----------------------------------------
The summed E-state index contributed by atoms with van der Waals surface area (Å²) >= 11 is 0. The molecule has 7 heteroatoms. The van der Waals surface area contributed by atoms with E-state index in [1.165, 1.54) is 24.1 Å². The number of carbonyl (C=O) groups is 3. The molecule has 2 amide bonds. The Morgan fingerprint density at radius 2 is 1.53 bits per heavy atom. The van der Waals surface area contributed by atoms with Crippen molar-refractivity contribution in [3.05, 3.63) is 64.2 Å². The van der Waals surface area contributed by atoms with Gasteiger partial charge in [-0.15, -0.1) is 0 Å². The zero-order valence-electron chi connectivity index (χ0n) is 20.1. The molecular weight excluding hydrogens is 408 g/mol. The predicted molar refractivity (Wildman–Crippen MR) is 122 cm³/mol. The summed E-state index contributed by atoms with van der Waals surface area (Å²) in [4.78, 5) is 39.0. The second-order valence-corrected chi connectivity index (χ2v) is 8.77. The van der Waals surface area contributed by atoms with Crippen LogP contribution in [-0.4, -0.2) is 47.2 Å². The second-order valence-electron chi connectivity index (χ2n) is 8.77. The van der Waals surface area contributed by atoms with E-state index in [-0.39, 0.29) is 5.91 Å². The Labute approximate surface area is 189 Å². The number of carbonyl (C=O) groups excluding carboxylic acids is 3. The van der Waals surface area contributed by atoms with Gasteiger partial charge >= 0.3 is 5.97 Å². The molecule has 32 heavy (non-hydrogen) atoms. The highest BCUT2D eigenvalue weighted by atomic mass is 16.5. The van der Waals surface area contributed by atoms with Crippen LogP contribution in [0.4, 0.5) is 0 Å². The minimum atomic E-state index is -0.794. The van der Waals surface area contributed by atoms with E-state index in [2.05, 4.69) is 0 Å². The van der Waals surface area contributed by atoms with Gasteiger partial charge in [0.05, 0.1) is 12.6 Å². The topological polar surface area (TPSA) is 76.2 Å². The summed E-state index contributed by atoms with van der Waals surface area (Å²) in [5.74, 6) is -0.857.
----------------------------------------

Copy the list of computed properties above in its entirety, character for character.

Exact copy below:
The summed E-state index contributed by atoms with van der Waals surface area (Å²) >= 11 is 0. The molecule has 7 heteroatoms. The van der Waals surface area contributed by atoms with E-state index in [1.165, 1.54) is 24.1 Å². The number of carbonyl (C=O) groups is 3. The molecule has 2 amide bonds. The Morgan fingerprint density at radius 2 is 1.53 bits per heavy atom. The van der Waals surface area contributed by atoms with Crippen molar-refractivity contribution in [3.05, 3.63) is 64.2 Å². The van der Waals surface area contributed by atoms with Gasteiger partial charge in [-0.15, -0.1) is 0 Å². The zero-order valence-electron chi connectivity index (χ0n) is 20.1. The molecular weight excluding hydrogens is 408 g/mol. The predicted molar refractivity (Wildman–Crippen MR) is 122 cm³/mol. The summed E-state index contributed by atoms with van der Waals surface area (Å²) in [4.78, 5) is 39.0. The second-order valence-corrected chi connectivity index (χ2v) is 8.77. The van der Waals surface area contributed by atoms with Crippen LogP contribution in [-0.4, -0.2) is 47.2 Å². The second-order valence-electron chi connectivity index (χ2n) is 8.77. The van der Waals surface area contributed by atoms with E-state index in [-0.39, 0.29) is 5.91 Å². The Labute approximate surface area is 189 Å². The number of carbonyl (C=O) groups excluding carboxylic acids is 3. The van der Waals surface area contributed by atoms with Gasteiger partial charge >= 0.3 is 5.97 Å². The molecule has 32 heavy (non-hydrogen) atoms. The highest BCUT2D eigenvalue weighted by atomic mass is 16.5. The van der Waals surface area contributed by atoms with Crippen LogP contribution in [0.4, 0.5) is 0 Å². The minimum atomic E-state index is -0.794. The van der Waals surface area contributed by atoms with E-state index in [2.05, 4.69) is 0 Å². The van der Waals surface area contributed by atoms with Gasteiger partial charge in [0.05, 0.1) is 12.6 Å². The topological polar surface area (TPSA) is 76.2 Å². The summed E-state index contributed by atoms with van der Waals surface area (Å²) in [5.74, 6) is -0.857.